[Warning: There’s an animated gif at the end of this post!]
They say the internet is for cat lovers, but I have always been a dog lover. My family have always had dogs (and birds!) including Sasha the doberman, Phoebe the poodle, and Molly the poodle and King Charles cavalier cross. When Nick and I moved in together I really missed having dogs around but we could never have a pet because our landlord forbid it. (Willis the rat was indeed a sneaky adopted pet, shh!) For the past four years I’ve had a puppy cluckiness that has gotten stronger and stronger but I’ve had to make do with lots of pats and puppy love at Mum’s place and photos of cute dogs on the internet!
I truly believe that animals can be wonderful supports for people with mental illness, and in my experience Mum’s dogs Phoebe and Molly have given me great comfort. Moving down the coast was important for Nick and I on a few levels but one big priority was to look after ourselves and create a caring, nurturing household with his super awesome Mum. Moving also meant we could adopt a dog, and we did a lot of research into hypo alert dogs that can detect when my blood sugar drops and warn me. Unfortunately hypo alert training is in its infancy and completely dependent on the individual dog, and may have meant we’d have to foster or adopt any number of dogs before finding one that could pick up on my hypos.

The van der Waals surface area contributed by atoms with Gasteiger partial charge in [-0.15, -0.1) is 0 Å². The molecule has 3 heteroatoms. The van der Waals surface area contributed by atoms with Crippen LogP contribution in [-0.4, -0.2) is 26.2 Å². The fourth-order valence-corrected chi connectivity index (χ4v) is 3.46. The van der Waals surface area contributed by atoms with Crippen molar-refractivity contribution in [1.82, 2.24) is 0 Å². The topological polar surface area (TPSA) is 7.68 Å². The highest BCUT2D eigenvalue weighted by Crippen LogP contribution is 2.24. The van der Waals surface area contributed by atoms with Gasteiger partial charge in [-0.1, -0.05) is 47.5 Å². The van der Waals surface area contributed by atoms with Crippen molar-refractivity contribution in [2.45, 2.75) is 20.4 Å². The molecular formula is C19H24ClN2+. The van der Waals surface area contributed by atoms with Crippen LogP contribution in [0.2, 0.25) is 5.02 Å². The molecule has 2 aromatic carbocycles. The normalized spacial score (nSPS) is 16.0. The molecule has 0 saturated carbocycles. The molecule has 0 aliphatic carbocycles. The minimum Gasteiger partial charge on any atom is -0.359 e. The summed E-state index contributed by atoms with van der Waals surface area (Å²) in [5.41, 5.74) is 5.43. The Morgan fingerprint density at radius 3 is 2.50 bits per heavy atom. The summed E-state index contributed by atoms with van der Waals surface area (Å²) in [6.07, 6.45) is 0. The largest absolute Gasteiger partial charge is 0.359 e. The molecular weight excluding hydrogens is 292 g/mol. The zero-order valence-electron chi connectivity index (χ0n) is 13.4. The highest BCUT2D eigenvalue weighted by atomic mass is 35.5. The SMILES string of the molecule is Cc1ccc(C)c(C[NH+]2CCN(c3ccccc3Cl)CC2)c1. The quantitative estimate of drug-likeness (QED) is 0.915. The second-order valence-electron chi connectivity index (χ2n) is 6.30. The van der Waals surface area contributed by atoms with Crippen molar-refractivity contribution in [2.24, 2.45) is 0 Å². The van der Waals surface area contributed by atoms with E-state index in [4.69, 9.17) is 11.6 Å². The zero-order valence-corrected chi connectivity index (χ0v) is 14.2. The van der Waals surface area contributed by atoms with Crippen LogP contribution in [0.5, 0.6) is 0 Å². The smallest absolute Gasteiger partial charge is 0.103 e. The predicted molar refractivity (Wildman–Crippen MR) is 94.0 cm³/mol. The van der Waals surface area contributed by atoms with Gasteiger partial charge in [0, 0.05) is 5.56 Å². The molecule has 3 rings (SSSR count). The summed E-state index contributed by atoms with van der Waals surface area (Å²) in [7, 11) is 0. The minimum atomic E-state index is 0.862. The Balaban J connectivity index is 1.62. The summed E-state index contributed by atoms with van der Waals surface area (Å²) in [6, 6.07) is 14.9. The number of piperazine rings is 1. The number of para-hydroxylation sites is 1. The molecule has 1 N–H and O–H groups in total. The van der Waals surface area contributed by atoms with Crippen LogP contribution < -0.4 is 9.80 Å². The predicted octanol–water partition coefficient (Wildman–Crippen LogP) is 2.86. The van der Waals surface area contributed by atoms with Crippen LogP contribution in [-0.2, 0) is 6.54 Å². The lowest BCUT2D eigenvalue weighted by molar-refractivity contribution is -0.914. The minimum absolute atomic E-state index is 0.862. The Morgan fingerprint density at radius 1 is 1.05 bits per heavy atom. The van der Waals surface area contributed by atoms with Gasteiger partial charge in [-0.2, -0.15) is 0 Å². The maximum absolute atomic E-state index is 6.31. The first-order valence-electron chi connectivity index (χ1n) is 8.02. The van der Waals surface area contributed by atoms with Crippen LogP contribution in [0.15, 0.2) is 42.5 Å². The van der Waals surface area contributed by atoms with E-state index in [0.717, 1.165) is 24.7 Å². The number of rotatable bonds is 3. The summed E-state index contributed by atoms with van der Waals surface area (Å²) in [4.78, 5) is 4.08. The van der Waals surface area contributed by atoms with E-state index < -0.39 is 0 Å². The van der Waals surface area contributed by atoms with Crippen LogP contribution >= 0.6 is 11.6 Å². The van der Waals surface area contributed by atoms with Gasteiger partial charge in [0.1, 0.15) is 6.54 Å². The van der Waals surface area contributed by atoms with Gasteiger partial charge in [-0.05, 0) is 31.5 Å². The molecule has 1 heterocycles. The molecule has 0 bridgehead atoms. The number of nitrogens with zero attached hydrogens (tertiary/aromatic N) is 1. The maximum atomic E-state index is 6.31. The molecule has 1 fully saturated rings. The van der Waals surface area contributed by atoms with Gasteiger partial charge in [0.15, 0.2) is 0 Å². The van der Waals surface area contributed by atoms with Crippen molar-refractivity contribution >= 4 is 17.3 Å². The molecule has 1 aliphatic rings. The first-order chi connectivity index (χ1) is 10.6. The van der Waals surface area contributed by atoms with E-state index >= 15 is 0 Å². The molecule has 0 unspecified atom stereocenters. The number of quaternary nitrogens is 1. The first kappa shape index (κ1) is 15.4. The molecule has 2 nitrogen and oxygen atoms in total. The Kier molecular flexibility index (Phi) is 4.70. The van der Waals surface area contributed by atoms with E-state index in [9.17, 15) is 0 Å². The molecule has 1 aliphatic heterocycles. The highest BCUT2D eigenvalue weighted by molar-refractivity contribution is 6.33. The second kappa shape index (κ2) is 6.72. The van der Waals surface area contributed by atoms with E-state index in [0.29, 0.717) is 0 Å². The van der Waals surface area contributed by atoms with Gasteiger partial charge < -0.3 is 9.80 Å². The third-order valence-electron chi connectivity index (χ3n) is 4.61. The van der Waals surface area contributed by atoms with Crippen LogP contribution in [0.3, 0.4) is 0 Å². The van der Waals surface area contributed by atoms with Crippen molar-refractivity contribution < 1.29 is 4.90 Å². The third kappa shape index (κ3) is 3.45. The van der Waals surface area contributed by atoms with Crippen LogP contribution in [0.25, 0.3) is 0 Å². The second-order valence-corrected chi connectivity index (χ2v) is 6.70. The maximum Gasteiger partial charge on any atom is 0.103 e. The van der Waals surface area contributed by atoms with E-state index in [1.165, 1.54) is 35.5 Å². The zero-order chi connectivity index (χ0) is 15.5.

Fortunately I still have a good sensitivity to my hypo warning signs (I usually get tingling mouth, slurred speech, lack of concentration or super emotional and teary) so the hypo alert dog isn’t a huge priority right now. There’s a lot of expense involved, and the gamble of bonding with a whole bunch of dogs who might not even be able to help me detect hypos. With that criteria struck out for the moment Nick and I focused on another priority: to choose a dog ethically and not from a pet shop, so we started scouring pet rescue websites.
On Monday morning I was browsing through petrescue.com.au cooing and tearing up as per usual, but I came across one particular dog who struck me with her gorgeousness. I urged Nick to call up her foster Mum out near Toowoomba and we made a time to go out and visit Tuesday morning. On the drive out it was absolutely pouring with rain and we had a bit of a prang on the freeway. After checking the car was ok (we were fine, just a little shaken) we kept going on our puppy mission!
At the foster Mum’s place we found a little sweet-natured 2-3 year old dog who loved toys and got on really well with her other foster brothers and sisters. She was so lovely, I couldn’t believe that her original owners PLUS the RSPCA didn’t want her! The foster Mum explained that this gorgeous shih tzu and bichon frise cross was afraid of storms and on one occasion had bolted from her previous owner’s yard, so we would have to give her lots of hugs and reassurance if she was ever scared of thunder or loud noises. We got the phone number for the RSPCA’s behaviour therapist if we needed help too. After more chats, puppy hugs and playing we decided that we would LOVE to adopt this dog and that we would call her Miffy!
After a few days here with us Miffy is settling in so well. She is a beautiful dog and I’m completely smitten with her, I think all of us are! Miffy enjoys pats and scratches, going on early morning walks, sitting on the balcony watching the comings and goings of the street below, and playing with her toys. It’s going to be wonderful to get to know her more!